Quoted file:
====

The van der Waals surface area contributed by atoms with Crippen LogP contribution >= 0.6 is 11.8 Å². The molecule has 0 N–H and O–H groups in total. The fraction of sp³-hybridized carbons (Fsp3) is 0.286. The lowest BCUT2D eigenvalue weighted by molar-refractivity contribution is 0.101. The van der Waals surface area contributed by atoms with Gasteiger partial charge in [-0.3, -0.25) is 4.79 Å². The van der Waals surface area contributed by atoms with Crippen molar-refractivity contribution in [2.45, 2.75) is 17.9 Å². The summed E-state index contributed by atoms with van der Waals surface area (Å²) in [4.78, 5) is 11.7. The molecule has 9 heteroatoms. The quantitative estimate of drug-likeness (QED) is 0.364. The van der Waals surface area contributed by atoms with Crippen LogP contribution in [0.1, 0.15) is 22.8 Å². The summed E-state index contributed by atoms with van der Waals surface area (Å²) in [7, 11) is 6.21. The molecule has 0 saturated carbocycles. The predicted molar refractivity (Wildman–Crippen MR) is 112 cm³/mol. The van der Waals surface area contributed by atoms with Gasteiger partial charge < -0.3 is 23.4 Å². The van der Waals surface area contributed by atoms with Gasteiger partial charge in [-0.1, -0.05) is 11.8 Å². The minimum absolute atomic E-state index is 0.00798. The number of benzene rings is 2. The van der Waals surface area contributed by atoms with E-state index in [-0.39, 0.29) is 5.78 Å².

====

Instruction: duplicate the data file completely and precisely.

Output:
The van der Waals surface area contributed by atoms with Crippen LogP contribution >= 0.6 is 11.8 Å². The molecule has 0 N–H and O–H groups in total. The fraction of sp³-hybridized carbons (Fsp3) is 0.286. The lowest BCUT2D eigenvalue weighted by molar-refractivity contribution is 0.101. The van der Waals surface area contributed by atoms with Gasteiger partial charge in [-0.3, -0.25) is 4.79 Å². The van der Waals surface area contributed by atoms with Crippen molar-refractivity contribution in [2.45, 2.75) is 17.9 Å². The summed E-state index contributed by atoms with van der Waals surface area (Å²) in [4.78, 5) is 11.7. The molecule has 9 heteroatoms. The quantitative estimate of drug-likeness (QED) is 0.364. The van der Waals surface area contributed by atoms with Crippen LogP contribution in [0.1, 0.15) is 22.8 Å². The summed E-state index contributed by atoms with van der Waals surface area (Å²) in [7, 11) is 6.21. The molecule has 0 saturated carbocycles. The predicted molar refractivity (Wildman–Crippen MR) is 112 cm³/mol. The van der Waals surface area contributed by atoms with Gasteiger partial charge < -0.3 is 23.4 Å². The van der Waals surface area contributed by atoms with Gasteiger partial charge in [-0.1, -0.05) is 11.8 Å². The minimum absolute atomic E-state index is 0.00798. The number of benzene rings is 2. The van der Waals surface area contributed by atoms with E-state index in [-0.39, 0.29) is 5.78 Å².